1A splashing sound.‘the plash of the fountain’
splashing, swashing, dashing, beating, battering
- ‘It was true sunshine; the true music; the true plash of the fountains from the mouth of stone dolphins.’
- ‘Simply the gentle tones of a flute, the plash of running water and the breathy ululations of the artist's own voice.’
- ‘Certain tribes of the North American Indians have been similarly fascinated by the loud plash of water, to the beauty of which we have alluded before’
2A pool or puddle.‘I ride fast trying to avoid water and deep muddy plashes.’‘Carefully picking his way through the sodden hillocks of grass, rather deep plashes and large stones strewn over the landscape, he soon noticed that his horse had wandered back and was taking an interest in his movements.’
1Make a splashing sound.‘the oars plashed in the silence’
swash, wash, break, lapsplashing, swashing, dashing, beating, battering
- ‘In the rainy months, a symphony of leaks puddled her floor, though she never cared, plashing through, with a duck's insouciance.’
- ‘Later there appear to be glass jars tinkling, the soft plashing of paint molecules expelled by industrial sprayguns - perhaps the machine is being coated with a durable finish.’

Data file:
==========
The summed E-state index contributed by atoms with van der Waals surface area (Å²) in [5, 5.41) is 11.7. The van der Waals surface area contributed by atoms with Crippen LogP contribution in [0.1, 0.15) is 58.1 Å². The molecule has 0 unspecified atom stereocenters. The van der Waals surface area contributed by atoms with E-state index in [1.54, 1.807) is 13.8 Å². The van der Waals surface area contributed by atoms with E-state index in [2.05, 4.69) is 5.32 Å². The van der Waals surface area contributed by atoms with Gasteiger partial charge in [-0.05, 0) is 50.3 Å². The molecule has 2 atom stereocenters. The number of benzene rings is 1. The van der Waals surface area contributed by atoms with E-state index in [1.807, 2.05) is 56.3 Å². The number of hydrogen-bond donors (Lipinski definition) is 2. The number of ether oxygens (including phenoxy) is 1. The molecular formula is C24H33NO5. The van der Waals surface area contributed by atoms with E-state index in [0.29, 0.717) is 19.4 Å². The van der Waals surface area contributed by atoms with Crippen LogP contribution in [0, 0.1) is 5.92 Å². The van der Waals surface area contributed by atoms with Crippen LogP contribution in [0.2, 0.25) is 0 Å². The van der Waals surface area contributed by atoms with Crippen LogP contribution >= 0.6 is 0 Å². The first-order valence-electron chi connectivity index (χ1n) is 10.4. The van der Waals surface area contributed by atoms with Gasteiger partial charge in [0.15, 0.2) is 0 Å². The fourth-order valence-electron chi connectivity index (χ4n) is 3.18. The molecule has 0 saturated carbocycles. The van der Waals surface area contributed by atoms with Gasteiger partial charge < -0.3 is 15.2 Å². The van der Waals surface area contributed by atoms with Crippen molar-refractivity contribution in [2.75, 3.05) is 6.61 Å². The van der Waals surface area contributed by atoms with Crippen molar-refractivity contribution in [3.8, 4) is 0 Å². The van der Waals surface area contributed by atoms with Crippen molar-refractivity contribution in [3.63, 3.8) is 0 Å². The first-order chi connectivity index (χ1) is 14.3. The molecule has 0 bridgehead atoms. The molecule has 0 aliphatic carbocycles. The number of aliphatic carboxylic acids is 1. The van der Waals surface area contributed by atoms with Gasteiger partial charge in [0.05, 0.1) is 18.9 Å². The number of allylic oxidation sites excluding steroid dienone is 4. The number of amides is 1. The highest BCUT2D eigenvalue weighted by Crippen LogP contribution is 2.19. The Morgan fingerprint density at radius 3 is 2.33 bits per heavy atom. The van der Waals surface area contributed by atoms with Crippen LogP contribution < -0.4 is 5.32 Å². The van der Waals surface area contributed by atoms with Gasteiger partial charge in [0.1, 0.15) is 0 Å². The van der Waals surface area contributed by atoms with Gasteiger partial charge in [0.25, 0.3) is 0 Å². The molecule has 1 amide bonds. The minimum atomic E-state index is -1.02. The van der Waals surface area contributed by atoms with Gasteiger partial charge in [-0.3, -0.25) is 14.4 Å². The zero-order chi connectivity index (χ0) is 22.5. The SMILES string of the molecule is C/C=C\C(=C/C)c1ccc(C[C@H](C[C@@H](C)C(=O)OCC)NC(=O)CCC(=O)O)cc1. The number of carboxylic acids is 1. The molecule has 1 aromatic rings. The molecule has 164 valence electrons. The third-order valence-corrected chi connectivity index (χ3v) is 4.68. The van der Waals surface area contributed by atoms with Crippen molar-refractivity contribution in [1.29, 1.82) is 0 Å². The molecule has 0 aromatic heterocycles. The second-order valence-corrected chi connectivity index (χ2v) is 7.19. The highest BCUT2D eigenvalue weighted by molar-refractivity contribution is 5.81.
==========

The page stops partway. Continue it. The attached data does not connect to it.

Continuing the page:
- ‘Hunger and weariness vanished, and only after the sun was low in the west I plashed on through the swamp, strong and exhilarated as if never more to feel any mortal care.’
- 1.1with object Strike the surface of (water) with a splashing sound.‘the summer rain, That … plashed the azure of the river's flow’
splash, wash, swish, slap, slosh, break, purl
- ‘As he became more awake, his senses became alert to another sound; that of gurgling, plashing water.’
- ‘The gravity of the situation made us look in silence, nothing heard but the plashing of the water against the boat.’
- ‘Chris plashed the water with his hand.’
Early 16th century probably imitative.
1archaic Bend down and interweave (branches and twigs) to form a hedge.‘When hawthorn, blackthorn or firethorn were plashed in a hedge, they formed a difficult defensive hedge that acted as an obstacle to an attacking force.’‘Osage orange and some other plants are plashed; that is, the plants are set at an angle rather than perpendicularly, and they are wired together obliquely in such a way that they make an impenetrable barrier just above the surface of the ground.’
- 1.1Make or renew (a hedge) by bending and interweaving branches and twigs.‘If livestock containment was the priority, this usually meant that the hedge would be laid or plashed every 5 to 10 (or even 20) years, in order to reduce its overall bulk and increase its density.’‘It had been strongly plashed in the past February, and was stiff and stout.’
- 1.1Make or renew (a hedge) by bending and interweaving branches and twigs.
Late 15th century from Old French plaissier, based on Latin plectere ‘to plait’. Compare with pleach.